Fall time is a period that I look forward to fishing. Days are getting shorter, and bass are grouping up as they prepare for the upcoming season's change. This is when I like to pull out my square bills and get to work. This article will break down late-season square bill fishing for bass, what you'll need to look for, how to adapt to the changing conditions, and how the bass will react. So, let’s get square.
General Fall Bass Movements
Depending on where you live in the country, bass are bass and will do the same thing up North as they do down South, but it may just be a month or two later when you look at the calendar. Coming off summer, you have a bass population that occupies shallow water haunts and weed flats and a deepwater population of bass.
The deepwater population will be the first to move shallower of these groups. This is not a choice that they make. It's triggered by their food source leaving their deepwater summer haunts. Two main factors drive this food movement: the baitfish’s food source is moving shallower, and they will follow, and two, it may be their spawning season, thus facilitating this move towards the shallows.
Fall mimics the same thing in the spring season when bass occupy these same waters around the spawning season. Square bills are an excellent choice to fish during both seasons.
Square bills allow you to cover water quickly, looking for bass. The more contact you can make with the cover and break it free on its way again, the more bites you'll trigger throughout the fall season with square bills.
Square Bills Makeup
Not all square bills are created equal. First, this square bill category of baits is big and has many differences. When it comes to stocking square bills in your boat, make sure that you carry a variety of baits in your box. The biggest reason a square bill is such a fishable bait is its deflection characteristics. I often get a square bill through the cover cleanly when I can't get other baits through that same cover without getting it hung up.
Wood vs. Plastic
Wood vs. plastics is a question raised all the time. At first look, I carry both because they have unique niches and fishability.
Wood Square Bills
Wood square bills excel in getting through cover because they float back up out of the cover when you stop them. When targeting cover on the bank, I'll tie on a wood square bill and cast to the middle of the laydown because I know I'll get this bait back. Make your cast and (now this is key) WORK your square bill out of the tree. If you start cranking, there is a good chance that you'll get your bait hung, and if you try to yank it out, you'll get it hung for sure. But if you stop reeling and move your rod to get the square bill over the limb, you can reel again when you get it on the other side. If you feel the bait starting to get hung, stop reeling, give the line slack and let the bait float back out of the cover so you can start your retrieve again.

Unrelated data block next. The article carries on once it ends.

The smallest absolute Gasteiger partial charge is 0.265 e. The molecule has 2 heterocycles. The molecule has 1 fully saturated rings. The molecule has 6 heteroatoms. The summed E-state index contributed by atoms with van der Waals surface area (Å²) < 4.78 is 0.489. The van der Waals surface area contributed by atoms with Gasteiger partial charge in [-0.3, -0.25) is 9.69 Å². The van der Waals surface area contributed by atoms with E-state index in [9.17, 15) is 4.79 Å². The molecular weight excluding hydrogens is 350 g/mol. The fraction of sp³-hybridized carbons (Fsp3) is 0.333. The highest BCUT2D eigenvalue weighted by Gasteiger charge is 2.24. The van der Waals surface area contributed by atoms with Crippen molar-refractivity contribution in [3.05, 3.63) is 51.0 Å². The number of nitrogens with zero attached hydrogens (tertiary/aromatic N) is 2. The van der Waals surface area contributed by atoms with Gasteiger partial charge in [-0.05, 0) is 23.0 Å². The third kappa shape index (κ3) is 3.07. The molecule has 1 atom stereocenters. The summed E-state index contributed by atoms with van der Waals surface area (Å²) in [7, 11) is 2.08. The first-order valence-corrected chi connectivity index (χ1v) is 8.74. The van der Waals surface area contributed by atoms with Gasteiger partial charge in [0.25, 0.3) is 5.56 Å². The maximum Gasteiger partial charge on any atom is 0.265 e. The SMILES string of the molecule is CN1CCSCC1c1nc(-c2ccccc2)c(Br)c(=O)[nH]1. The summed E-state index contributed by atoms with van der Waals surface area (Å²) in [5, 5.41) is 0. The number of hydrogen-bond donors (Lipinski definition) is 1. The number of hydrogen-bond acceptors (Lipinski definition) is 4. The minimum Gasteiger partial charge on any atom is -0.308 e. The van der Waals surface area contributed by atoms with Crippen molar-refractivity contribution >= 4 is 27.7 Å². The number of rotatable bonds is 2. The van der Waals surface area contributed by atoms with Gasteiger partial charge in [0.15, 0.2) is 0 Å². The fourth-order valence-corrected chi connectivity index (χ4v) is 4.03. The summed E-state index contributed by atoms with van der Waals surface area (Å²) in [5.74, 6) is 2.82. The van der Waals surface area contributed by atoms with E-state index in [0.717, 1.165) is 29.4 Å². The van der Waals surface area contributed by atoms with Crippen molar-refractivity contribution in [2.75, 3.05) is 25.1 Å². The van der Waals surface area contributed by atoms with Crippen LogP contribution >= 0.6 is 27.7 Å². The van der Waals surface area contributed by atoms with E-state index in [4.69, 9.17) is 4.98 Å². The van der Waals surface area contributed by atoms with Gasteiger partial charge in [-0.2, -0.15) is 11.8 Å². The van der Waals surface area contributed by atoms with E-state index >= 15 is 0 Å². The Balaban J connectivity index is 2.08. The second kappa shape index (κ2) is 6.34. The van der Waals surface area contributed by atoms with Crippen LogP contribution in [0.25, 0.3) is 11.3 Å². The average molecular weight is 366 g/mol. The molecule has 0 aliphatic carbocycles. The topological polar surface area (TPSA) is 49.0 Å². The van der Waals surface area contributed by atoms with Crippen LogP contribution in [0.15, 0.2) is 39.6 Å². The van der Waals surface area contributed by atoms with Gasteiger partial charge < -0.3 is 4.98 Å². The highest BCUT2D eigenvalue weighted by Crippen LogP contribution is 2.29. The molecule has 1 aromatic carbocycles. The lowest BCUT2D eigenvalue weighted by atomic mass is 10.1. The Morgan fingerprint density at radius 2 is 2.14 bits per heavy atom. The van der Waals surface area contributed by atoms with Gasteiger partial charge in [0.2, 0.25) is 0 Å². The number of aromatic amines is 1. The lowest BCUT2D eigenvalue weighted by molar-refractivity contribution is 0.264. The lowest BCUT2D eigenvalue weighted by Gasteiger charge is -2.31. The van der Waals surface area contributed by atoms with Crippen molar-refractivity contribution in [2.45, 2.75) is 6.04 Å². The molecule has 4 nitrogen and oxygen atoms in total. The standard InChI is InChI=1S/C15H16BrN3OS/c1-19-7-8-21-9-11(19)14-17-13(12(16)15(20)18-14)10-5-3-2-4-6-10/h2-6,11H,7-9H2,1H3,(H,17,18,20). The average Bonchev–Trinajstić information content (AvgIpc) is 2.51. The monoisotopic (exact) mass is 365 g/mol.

Many wood square bills don't come equipped with rattles and will have to rely on the bait's action to generate bites. Wood square bills also are a great to fish in clear water conditions. These baits are not loud but create enough sound through bait movement to be found and attract bites.
Plastic Square Bills
Characteristics of plastic square bills are different than wood. Most, if not all, of these baits come equipped with rattles. Plastic square bills are excellent choices to use when bass bury up in the cover, and you have to call them out to get your bait, or when you're fishing in dirty water conditions where bass will have to use sound to help them find their food. Plastic square bills often dive a foot or two deeper, so keep this in mind when targeting a range. As a general rule of thumb, wood squares will work a depth range of 2-4ft incredibly well, and plastic will work in the range of 2-6ft in most cases. Yes, you'll have a few baits that push this range deeper so pay attention when buying baits to ensure they can reach the depth range you're trying to reach.
Colors – Match The Forage In Your Waters
Just pick up any crankbait catalog and look at the square bill colors selections. You have far too many to pick from. Now that company would love to buy two of each color, but that is not feasible. So to start, pick colors that match the forage that swims in your waters. Bluegills are the number one forage in my part of the country, with crawfish being a close second in my waters. Shad may be the top producer in other parts of the county, so match your selection to your waters.